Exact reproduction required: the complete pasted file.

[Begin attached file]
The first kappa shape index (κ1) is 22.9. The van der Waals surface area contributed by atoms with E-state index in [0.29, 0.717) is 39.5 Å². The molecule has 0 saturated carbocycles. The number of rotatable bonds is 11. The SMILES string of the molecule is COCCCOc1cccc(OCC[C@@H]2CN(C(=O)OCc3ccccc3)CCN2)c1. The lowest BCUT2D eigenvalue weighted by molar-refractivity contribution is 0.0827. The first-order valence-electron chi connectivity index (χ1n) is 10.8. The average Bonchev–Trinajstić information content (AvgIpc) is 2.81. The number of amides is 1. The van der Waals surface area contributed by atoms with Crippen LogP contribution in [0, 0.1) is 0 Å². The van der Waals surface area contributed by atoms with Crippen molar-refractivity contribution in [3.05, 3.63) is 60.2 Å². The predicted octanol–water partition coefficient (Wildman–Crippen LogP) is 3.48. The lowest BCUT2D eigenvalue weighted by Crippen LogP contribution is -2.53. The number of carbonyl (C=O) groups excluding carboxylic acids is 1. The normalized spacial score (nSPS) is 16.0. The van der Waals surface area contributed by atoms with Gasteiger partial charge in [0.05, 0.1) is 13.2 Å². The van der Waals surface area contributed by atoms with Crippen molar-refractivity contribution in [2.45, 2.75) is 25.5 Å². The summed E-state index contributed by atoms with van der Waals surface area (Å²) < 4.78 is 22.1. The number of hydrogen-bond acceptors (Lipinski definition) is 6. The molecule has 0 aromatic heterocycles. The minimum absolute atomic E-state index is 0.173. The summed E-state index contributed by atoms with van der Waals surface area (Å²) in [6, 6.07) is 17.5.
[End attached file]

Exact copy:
The first kappa shape index (κ1) is 22.9. The van der Waals surface area contributed by atoms with E-state index in [0.29, 0.717) is 39.5 Å². The molecule has 0 saturated carbocycles. The number of rotatable bonds is 11. The SMILES string of the molecule is COCCCOc1cccc(OCC[C@@H]2CN(C(=O)OCc3ccccc3)CCN2)c1. The lowest BCUT2D eigenvalue weighted by molar-refractivity contribution is 0.0827. The first-order valence-electron chi connectivity index (χ1n) is 10.8. The average Bonchev–Trinajstić information content (AvgIpc) is 2.81. The number of amides is 1. The van der Waals surface area contributed by atoms with Crippen LogP contribution in [0, 0.1) is 0 Å². The van der Waals surface area contributed by atoms with Crippen molar-refractivity contribution in [3.05, 3.63) is 60.2 Å². The predicted octanol–water partition coefficient (Wildman–Crippen LogP) is 3.48. The lowest BCUT2D eigenvalue weighted by Crippen LogP contribution is -2.53. The number of carbonyl (C=O) groups excluding carboxylic acids is 1. The normalized spacial score (nSPS) is 16.0. The van der Waals surface area contributed by atoms with Gasteiger partial charge in [0.05, 0.1) is 13.2 Å². The van der Waals surface area contributed by atoms with Crippen molar-refractivity contribution in [2.45, 2.75) is 25.5 Å². The summed E-state index contributed by atoms with van der Waals surface area (Å²) < 4.78 is 22.1. The number of hydrogen-bond acceptors (Lipinski definition) is 6. The molecule has 0 aromatic heterocycles. The minimum absolute atomic E-state index is 0.173. The summed E-state index contributed by atoms with van der Waals surface area (Å²) in [6, 6.07) is 17.5.